Then we covered Uruguay, Paraguay, Argentina, Chile and Easter Island, Bolivia, Peru, Ecuador and the Galapagos, then Columbia. From Columbia we sailed the bikes to Panama and covered all of Central America. From Central America we drove into Mexico. From Cancun we flew to Cuba for one week. Finished the rest of Mexico. We celebrated one year on the road in Las Vegas-then home!! Whew!!
Todd: A broken leg, Carrie? A spectacular crash? I would have been heading home at this point.
Carrie: The crash wasn’t that spectacular. We were riding through a sandy section. I was following Brent. He slowed down a bit, so did I. My foot came off the peg, and my leg got caught up with one of the panniers.
Brent: I turned around to see what had happened. I asked Carrie if she was OK, and she said that her leg was broken. I asked her how she knew it was broken.
Carrie: I heard it break! It took over 12 hours to find a hospital, and getting to the hospital wasn’t exactly pleasant, either.
Brent: To give you an idea of what we were up against at this point in the trip, an hour before she broke her leg, we encountered a pit viper, and stinky anacondas waiting in the bottom of the big puddles and mud holes. We were lucky to see one or two vehicles a day on this part of the trip.
Todd: Given the tough and varied terrain, did you experience any mechanical issues?
Brent: No problems until Mexico – lots of flat tires. The clutch died in Belize, and I limped along until Cancun. I had to fix the clutch myself, and used the BMW’s dealer’s shop. Their mechanic had 20 years experience, but had never done a clutch. Fortunately, I intervened just before he was about to break something, so I ended up finishing the job myself. We chose the BMW bikes because there was a dealer in almost every country.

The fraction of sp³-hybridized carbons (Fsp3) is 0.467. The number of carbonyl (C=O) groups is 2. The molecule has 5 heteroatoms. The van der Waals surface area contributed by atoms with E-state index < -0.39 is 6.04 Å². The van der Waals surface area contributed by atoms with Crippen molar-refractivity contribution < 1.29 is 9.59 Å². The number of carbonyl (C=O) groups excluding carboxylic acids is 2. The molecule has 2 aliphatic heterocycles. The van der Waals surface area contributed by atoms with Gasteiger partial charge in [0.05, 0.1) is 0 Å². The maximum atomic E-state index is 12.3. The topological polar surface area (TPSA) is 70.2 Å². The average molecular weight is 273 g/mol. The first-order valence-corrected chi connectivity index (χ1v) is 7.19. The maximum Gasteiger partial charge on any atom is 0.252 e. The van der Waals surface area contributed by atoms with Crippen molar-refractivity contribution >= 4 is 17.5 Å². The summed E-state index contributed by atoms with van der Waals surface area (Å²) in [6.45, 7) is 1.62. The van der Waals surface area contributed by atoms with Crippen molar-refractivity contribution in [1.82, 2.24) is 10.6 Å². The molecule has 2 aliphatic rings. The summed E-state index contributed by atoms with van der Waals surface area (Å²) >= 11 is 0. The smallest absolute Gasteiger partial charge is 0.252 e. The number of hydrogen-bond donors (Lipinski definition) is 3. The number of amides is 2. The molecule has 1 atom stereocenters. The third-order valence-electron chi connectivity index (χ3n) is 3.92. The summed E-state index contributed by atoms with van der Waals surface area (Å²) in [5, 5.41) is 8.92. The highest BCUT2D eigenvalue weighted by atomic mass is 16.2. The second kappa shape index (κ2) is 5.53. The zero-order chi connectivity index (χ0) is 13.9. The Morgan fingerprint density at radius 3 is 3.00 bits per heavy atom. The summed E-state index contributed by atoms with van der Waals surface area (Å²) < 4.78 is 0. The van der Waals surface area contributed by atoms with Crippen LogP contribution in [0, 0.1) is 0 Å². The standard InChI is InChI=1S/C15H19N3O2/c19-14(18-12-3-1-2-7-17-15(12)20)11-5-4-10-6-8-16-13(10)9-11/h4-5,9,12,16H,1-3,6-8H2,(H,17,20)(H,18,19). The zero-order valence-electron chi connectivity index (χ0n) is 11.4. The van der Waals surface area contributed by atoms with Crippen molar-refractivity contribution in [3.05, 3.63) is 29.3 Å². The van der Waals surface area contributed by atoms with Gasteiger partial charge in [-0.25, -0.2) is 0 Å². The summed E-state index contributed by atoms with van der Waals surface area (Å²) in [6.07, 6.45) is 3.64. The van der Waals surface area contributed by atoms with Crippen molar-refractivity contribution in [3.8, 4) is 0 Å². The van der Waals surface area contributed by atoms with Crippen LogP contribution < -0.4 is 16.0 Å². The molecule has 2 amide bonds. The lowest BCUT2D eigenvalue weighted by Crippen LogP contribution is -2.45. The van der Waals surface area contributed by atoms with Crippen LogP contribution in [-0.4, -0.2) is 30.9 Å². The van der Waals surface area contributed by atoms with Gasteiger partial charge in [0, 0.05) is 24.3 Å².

Todd: Did you ever fear for you lives?
Brent: No… but there are military check points everywhere. They’re looking for drugs. Someone always had there hand out, looking for cash, but I never paid out. Pretend you don’t understand Spanish. We were stopped 9 times for speeding in Costa Rica, for no reason. Columbia was great – very beautiful, no tourists. The people are glad to see you, because no tourists go there. I felt totally safe in Columbia, and I would go back.
Todd: For a trip of this magnitude, do you have tips for others?
Brent: Know your bike – how to fix it, know how to change a flat tire. Get as much Spanish as possible before you leave. Get your paperwork in order. Take a good camera. There are many ATM’s, so getting cash is no issue. Internet is available.
There are many long days of nothing in between the interesting places. Border crossings take forever – all these booths with no names on them, you need a local kid to take you through. Some crossings cost $10.00, some cost $130.00. Have patience.
You will probably get food poisoning a few times – we both did. It is easy to talk about the tough points, but there were so many great times and sights on this trip. I would do it all over again in a heartbeat.
We would like to extend thanks as well to our families and friends for their fantastic support. My brother Ron and his wife Pam flew us to meet them in Mexico from Lima, Peru at Christmas time during the trip
Carrie: I guess to sum all this up “Life is short, squeeze all that you can out of it, be happy, experience life for all that it can offer. Tomorrow may not be here.”
Todd: What an adventure! Is there another biking trip on the horizon?
Brent: Australia. New Zealand next, perhaps 3 years from now. There are normal roads and English-speaking people. We’ll probably ride “double up” on a different bike.
Carrie and Brent are selling DVDs of this incredible trip for $20.00 a set. The scenery is unbelievable, and there are shots of the good times, and the rough spots. For more information, contact Carrie and Brent at firstname.lastname@example.org.